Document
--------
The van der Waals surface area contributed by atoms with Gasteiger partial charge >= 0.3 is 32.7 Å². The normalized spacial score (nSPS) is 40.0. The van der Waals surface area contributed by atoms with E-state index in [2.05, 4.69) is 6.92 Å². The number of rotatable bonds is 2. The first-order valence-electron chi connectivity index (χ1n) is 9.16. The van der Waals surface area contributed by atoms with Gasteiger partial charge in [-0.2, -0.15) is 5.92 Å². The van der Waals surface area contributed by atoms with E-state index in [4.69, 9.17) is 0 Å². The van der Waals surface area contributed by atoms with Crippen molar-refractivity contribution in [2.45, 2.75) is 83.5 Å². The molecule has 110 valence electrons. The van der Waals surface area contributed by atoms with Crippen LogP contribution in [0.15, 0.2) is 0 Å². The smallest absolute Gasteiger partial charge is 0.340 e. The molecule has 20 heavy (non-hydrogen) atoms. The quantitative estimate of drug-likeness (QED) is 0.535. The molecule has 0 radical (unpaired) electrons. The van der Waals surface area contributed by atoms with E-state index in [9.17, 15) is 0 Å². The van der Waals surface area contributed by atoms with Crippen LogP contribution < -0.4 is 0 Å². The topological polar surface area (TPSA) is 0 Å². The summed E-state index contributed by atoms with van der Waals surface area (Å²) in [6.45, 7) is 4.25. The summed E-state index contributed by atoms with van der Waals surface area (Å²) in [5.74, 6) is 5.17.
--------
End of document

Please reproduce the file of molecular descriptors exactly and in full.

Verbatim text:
The van der Waals surface area contributed by atoms with Gasteiger partial charge >= 0.3 is 32.7 Å². The normalized spacial score (nSPS) is 40.0. The van der Waals surface area contributed by atoms with E-state index in [2.05, 4.69) is 6.92 Å². The number of rotatable bonds is 2. The first-order valence-electron chi connectivity index (χ1n) is 9.16. The van der Waals surface area contributed by atoms with Gasteiger partial charge in [-0.2, -0.15) is 5.92 Å². The van der Waals surface area contributed by atoms with E-state index in [4.69, 9.17) is 0 Å². The van der Waals surface area contributed by atoms with Crippen molar-refractivity contribution in [2.45, 2.75) is 83.5 Å². The molecule has 110 valence electrons. The van der Waals surface area contributed by atoms with Crippen LogP contribution in [0.15, 0.2) is 0 Å². The smallest absolute Gasteiger partial charge is 0.340 e. The molecule has 20 heavy (non-hydrogen) atoms. The quantitative estimate of drug-likeness (QED) is 0.535. The molecule has 0 radical (unpaired) electrons. The van der Waals surface area contributed by atoms with E-state index in [9.17, 15) is 0 Å². The van der Waals surface area contributed by atoms with Crippen LogP contribution < -0.4 is 0 Å². The topological polar surface area (TPSA) is 0 Å². The summed E-state index contributed by atoms with van der Waals surface area (Å²) in [6.45, 7) is 4.25. The summed E-state index contributed by atoms with van der Waals surface area (Å²) in [5.74, 6) is 5.17.